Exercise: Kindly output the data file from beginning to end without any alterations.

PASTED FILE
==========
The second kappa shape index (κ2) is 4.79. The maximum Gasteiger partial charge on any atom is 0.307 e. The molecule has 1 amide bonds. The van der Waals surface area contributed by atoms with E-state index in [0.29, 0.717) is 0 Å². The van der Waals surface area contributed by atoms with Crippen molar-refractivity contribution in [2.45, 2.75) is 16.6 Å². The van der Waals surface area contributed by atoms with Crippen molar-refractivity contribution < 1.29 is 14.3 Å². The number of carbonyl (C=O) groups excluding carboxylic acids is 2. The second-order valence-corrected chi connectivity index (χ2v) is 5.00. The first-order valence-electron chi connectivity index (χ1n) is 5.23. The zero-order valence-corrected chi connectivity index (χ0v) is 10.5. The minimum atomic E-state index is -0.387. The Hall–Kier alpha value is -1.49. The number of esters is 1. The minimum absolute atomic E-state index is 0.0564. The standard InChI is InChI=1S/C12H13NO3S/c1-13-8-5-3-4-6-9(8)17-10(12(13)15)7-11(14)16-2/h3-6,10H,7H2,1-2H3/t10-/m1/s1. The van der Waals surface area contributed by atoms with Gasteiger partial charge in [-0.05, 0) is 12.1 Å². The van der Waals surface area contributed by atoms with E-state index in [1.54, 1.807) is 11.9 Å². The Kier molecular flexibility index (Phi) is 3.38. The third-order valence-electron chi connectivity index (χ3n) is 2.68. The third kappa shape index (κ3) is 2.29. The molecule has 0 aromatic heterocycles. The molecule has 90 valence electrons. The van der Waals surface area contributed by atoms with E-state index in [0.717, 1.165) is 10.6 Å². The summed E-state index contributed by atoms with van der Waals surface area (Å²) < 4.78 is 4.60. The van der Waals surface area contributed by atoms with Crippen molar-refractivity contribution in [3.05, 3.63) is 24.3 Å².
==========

The second kappa shape index (κ2) is 4.79. The maximum Gasteiger partial charge on any atom is 0.307 e. The molecule has 1 amide bonds. The van der Waals surface area contributed by atoms with E-state index in [0.29, 0.717) is 0 Å². The van der Waals surface area contributed by atoms with Crippen molar-refractivity contribution in [2.45, 2.75) is 16.6 Å². The van der Waals surface area contributed by atoms with Crippen molar-refractivity contribution < 1.29 is 14.3 Å². The number of carbonyl (C=O) groups excluding carboxylic acids is 2. The second-order valence-corrected chi connectivity index (χ2v) is 5.00. The first-order valence-electron chi connectivity index (χ1n) is 5.23. The zero-order valence-corrected chi connectivity index (χ0v) is 10.5. The minimum atomic E-state index is -0.387. The Hall–Kier alpha value is -1.49. The number of esters is 1. The minimum absolute atomic E-state index is 0.0564. The standard InChI is InChI=1S/C12H13NO3S/c1-13-8-5-3-4-6-9(8)17-10(12(13)15)7-11(14)16-2/h3-6,10H,7H2,1-2H3/t10-/m1/s1. The van der Waals surface area contributed by atoms with Gasteiger partial charge in [-0.05, 0) is 12.1 Å². The van der Waals surface area contributed by atoms with E-state index in [1.54, 1.807) is 11.9 Å². The Kier molecular flexibility index (Phi) is 3.38. The third-order valence-electron chi connectivity index (χ3n) is 2.68. The third kappa shape index (κ3) is 2.29. The molecule has 0 aromatic heterocycles. The molecule has 90 valence electrons. The van der Waals surface area contributed by atoms with E-state index in [0.717, 1.165) is 10.6 Å². The summed E-state index contributed by atoms with van der Waals surface area (Å²) < 4.78 is 4.60. The van der Waals surface area contributed by atoms with Crippen molar-refractivity contribution in [3.05, 3.63) is 24.3 Å².